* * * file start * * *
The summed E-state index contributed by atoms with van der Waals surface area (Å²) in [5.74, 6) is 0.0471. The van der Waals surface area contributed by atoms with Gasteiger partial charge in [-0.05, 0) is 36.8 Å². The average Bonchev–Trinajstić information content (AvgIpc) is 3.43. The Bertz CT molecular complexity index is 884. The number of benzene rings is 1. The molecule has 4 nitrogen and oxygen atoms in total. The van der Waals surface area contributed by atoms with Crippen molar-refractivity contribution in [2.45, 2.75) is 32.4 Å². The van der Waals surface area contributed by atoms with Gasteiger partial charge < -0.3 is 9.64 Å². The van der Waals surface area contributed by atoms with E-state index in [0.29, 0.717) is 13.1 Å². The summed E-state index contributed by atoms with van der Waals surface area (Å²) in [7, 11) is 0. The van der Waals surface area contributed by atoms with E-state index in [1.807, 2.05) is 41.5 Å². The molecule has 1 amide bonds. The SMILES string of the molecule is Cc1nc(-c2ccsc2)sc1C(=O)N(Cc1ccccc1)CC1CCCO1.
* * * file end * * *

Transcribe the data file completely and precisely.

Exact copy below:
The summed E-state index contributed by atoms with van der Waals surface area (Å²) in [5.74, 6) is 0.0471. The van der Waals surface area contributed by atoms with Gasteiger partial charge in [-0.05, 0) is 36.8 Å². The average Bonchev–Trinajstić information content (AvgIpc) is 3.43. The Bertz CT molecular complexity index is 884. The number of benzene rings is 1. The molecule has 4 nitrogen and oxygen atoms in total. The van der Waals surface area contributed by atoms with Crippen molar-refractivity contribution in [2.45, 2.75) is 32.4 Å². The van der Waals surface area contributed by atoms with Gasteiger partial charge < -0.3 is 9.64 Å². The van der Waals surface area contributed by atoms with E-state index in [0.29, 0.717) is 13.1 Å². The summed E-state index contributed by atoms with van der Waals surface area (Å²) in [7, 11) is 0. The van der Waals surface area contributed by atoms with E-state index in [1.807, 2.05) is 41.5 Å². The molecule has 1 amide bonds. The SMILES string of the molecule is Cc1nc(-c2ccsc2)sc1C(=O)N(Cc1ccccc1)CC1CCCO1.